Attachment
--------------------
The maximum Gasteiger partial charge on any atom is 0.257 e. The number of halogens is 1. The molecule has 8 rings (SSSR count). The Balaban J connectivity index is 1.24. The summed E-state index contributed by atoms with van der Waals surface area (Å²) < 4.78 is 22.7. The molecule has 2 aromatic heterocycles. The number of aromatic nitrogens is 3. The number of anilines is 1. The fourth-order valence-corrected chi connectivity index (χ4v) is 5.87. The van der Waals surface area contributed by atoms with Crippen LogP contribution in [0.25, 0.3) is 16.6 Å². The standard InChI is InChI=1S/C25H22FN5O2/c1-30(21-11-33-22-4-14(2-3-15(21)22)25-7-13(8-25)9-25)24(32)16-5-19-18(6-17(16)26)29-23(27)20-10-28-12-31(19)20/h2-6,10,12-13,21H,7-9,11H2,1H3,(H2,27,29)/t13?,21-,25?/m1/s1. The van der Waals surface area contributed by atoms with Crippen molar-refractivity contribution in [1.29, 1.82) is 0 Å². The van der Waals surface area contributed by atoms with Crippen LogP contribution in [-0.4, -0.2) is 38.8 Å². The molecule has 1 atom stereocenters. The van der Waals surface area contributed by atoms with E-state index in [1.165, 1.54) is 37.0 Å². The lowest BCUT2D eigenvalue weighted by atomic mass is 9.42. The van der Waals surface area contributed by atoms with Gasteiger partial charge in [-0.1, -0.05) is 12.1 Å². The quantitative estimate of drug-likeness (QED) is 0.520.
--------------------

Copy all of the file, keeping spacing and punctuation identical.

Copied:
The maximum Gasteiger partial charge on any atom is 0.257 e. The number of halogens is 1. The molecule has 8 rings (SSSR count). The Balaban J connectivity index is 1.24. The summed E-state index contributed by atoms with van der Waals surface area (Å²) < 4.78 is 22.7. The molecule has 2 aromatic heterocycles. The number of aromatic nitrogens is 3. The number of anilines is 1. The fourth-order valence-corrected chi connectivity index (χ4v) is 5.87. The van der Waals surface area contributed by atoms with Crippen LogP contribution in [0.25, 0.3) is 16.6 Å². The standard InChI is InChI=1S/C25H22FN5O2/c1-30(21-11-33-22-4-14(2-3-15(21)22)25-7-13(8-25)9-25)24(32)16-5-19-18(6-17(16)26)29-23(27)20-10-28-12-31(19)20/h2-6,10,12-13,21H,7-9,11H2,1H3,(H2,27,29)/t13?,21-,25?/m1/s1. The van der Waals surface area contributed by atoms with Crippen molar-refractivity contribution in [1.29, 1.82) is 0 Å². The van der Waals surface area contributed by atoms with Crippen LogP contribution in [-0.4, -0.2) is 38.8 Å². The molecule has 1 atom stereocenters. The van der Waals surface area contributed by atoms with E-state index in [1.165, 1.54) is 37.0 Å². The lowest BCUT2D eigenvalue weighted by atomic mass is 9.42. The van der Waals surface area contributed by atoms with Gasteiger partial charge in [-0.1, -0.05) is 12.1 Å². The quantitative estimate of drug-likeness (QED) is 0.520.